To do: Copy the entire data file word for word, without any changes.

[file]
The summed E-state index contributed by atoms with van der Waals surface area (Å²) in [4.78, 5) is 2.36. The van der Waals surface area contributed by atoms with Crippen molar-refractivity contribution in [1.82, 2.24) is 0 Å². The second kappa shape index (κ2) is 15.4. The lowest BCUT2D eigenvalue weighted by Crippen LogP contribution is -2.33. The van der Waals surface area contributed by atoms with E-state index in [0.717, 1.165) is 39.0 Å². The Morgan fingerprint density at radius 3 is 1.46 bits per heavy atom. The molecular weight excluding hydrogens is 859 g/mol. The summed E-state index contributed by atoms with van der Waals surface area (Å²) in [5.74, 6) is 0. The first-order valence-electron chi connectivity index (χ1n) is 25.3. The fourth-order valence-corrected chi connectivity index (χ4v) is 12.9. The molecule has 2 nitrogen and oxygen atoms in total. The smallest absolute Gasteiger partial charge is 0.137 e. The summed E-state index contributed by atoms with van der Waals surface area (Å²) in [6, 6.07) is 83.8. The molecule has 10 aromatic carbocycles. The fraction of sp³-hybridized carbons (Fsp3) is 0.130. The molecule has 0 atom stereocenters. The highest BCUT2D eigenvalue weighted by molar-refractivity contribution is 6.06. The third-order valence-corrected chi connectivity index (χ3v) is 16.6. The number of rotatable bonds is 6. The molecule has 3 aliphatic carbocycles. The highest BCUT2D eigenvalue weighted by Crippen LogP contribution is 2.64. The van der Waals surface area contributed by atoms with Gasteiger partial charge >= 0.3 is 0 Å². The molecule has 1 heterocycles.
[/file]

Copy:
The summed E-state index contributed by atoms with van der Waals surface area (Å²) in [4.78, 5) is 2.36. The van der Waals surface area contributed by atoms with Crippen molar-refractivity contribution in [1.82, 2.24) is 0 Å². The second kappa shape index (κ2) is 15.4. The lowest BCUT2D eigenvalue weighted by Crippen LogP contribution is -2.33. The van der Waals surface area contributed by atoms with E-state index in [0.717, 1.165) is 39.0 Å². The Morgan fingerprint density at radius 3 is 1.46 bits per heavy atom. The molecular weight excluding hydrogens is 859 g/mol. The summed E-state index contributed by atoms with van der Waals surface area (Å²) in [5.74, 6) is 0. The first-order valence-electron chi connectivity index (χ1n) is 25.3. The fourth-order valence-corrected chi connectivity index (χ4v) is 12.9. The molecule has 2 nitrogen and oxygen atoms in total. The smallest absolute Gasteiger partial charge is 0.137 e. The summed E-state index contributed by atoms with van der Waals surface area (Å²) in [6, 6.07) is 83.8. The molecule has 10 aromatic carbocycles. The fraction of sp³-hybridized carbons (Fsp3) is 0.130. The molecule has 0 atom stereocenters. The highest BCUT2D eigenvalue weighted by molar-refractivity contribution is 6.06. The third-order valence-corrected chi connectivity index (χ3v) is 16.6. The number of rotatable bonds is 6. The molecule has 3 aliphatic carbocycles. The highest BCUT2D eigenvalue weighted by Crippen LogP contribution is 2.64. The van der Waals surface area contributed by atoms with Gasteiger partial charge >= 0.3 is 0 Å². The molecule has 1 heterocycles.